Units: 2 — 2

ENVS 303L: California Transect Lab

Two-week summer field course. Students explore California's unique ecosystems and landscapes using a case-studies framework emphasizing the interaction between natural processes and human impacts. Involves camping and hiking. Course fee charged for food, transportation, and camping. (Coreq: ENVS 303: Calif Transect Orientation (2 units))

Units: 3 — 3

ENVS 315: Soils and the Environment

Soils and the Environment: Lecture/lab course surveys the importance, composition, and formation of soils; soil chemistry, mineralogy, and organic matter; soil physical properties and water movement and retention; soil biology and microbiology; soil fertility and plant growth; reactions and movement of nutrients, trace metals, and pesticides in soils; factors influencing soil erosion and salinization; and soil taxonomy and surveys. [Prereq: (ENVS 300: Critical Thinking & Communication in Environmental Science (4 units) or MSCI 300: Marine Science, Communication, & Policy (4 units) or ENSTU 300: Critical Thinking & Communication in Environmental Studies (4 units) or BIO 300: Issues & Ethics in Biology (4 units)) and GEOL 260: Geology/Hydrology (4 units)]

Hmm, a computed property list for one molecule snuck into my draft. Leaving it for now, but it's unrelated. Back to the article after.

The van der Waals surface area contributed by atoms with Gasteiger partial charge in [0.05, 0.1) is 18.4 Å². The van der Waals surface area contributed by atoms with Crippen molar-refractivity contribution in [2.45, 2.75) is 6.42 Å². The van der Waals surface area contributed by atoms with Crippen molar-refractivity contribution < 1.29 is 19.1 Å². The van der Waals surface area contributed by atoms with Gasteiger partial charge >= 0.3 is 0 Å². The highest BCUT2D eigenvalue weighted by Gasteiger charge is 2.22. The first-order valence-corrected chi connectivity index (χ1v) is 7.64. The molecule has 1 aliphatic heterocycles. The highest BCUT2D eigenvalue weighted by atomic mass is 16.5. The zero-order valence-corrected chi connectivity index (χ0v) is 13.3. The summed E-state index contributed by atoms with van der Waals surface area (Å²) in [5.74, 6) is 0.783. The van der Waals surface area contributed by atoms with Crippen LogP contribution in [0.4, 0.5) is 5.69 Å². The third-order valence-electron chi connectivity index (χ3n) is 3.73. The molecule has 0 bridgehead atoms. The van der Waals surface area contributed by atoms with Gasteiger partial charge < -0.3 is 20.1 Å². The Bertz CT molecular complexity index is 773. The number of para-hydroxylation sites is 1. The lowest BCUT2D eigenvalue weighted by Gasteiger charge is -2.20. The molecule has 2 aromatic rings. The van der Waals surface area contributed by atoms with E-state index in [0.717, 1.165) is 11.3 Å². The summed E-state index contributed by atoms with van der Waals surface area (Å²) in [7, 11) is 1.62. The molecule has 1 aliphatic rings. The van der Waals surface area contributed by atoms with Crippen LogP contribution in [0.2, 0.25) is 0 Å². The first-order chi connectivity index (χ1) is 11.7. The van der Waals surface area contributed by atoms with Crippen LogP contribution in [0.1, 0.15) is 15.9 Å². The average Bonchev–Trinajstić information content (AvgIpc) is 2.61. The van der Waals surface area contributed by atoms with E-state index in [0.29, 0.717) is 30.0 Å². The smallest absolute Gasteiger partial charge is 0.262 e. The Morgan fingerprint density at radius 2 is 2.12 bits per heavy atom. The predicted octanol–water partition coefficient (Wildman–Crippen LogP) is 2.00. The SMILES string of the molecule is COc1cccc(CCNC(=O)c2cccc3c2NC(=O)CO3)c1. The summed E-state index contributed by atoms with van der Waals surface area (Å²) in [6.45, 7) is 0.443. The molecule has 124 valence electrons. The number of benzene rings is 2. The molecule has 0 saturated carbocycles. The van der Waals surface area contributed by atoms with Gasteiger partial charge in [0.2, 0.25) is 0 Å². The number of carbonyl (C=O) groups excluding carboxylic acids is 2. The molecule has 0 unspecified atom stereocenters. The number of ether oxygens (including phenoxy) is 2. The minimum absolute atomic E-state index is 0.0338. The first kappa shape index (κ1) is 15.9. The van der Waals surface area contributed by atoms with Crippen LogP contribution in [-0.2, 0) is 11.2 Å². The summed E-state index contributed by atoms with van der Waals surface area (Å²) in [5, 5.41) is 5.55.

Units: 4 — 4

ENVS 332: Intro to GIS/GPS

Theory and application of spatial data acquisition, analysis, and display using an integrated, hands-on, project-based approach. Covers geographic information systems (GIS) and the Global Positioning System (GPS). Course completion results in GPS Mapping certification from Trimble Navigation. (Prereq: STAT 100: Introduction to Statistics (3 units) or STAT 250: Applied Stat:Sci Tech (4 units))

Units: 4 — 4

ENVS 350: Quantitative Field Methods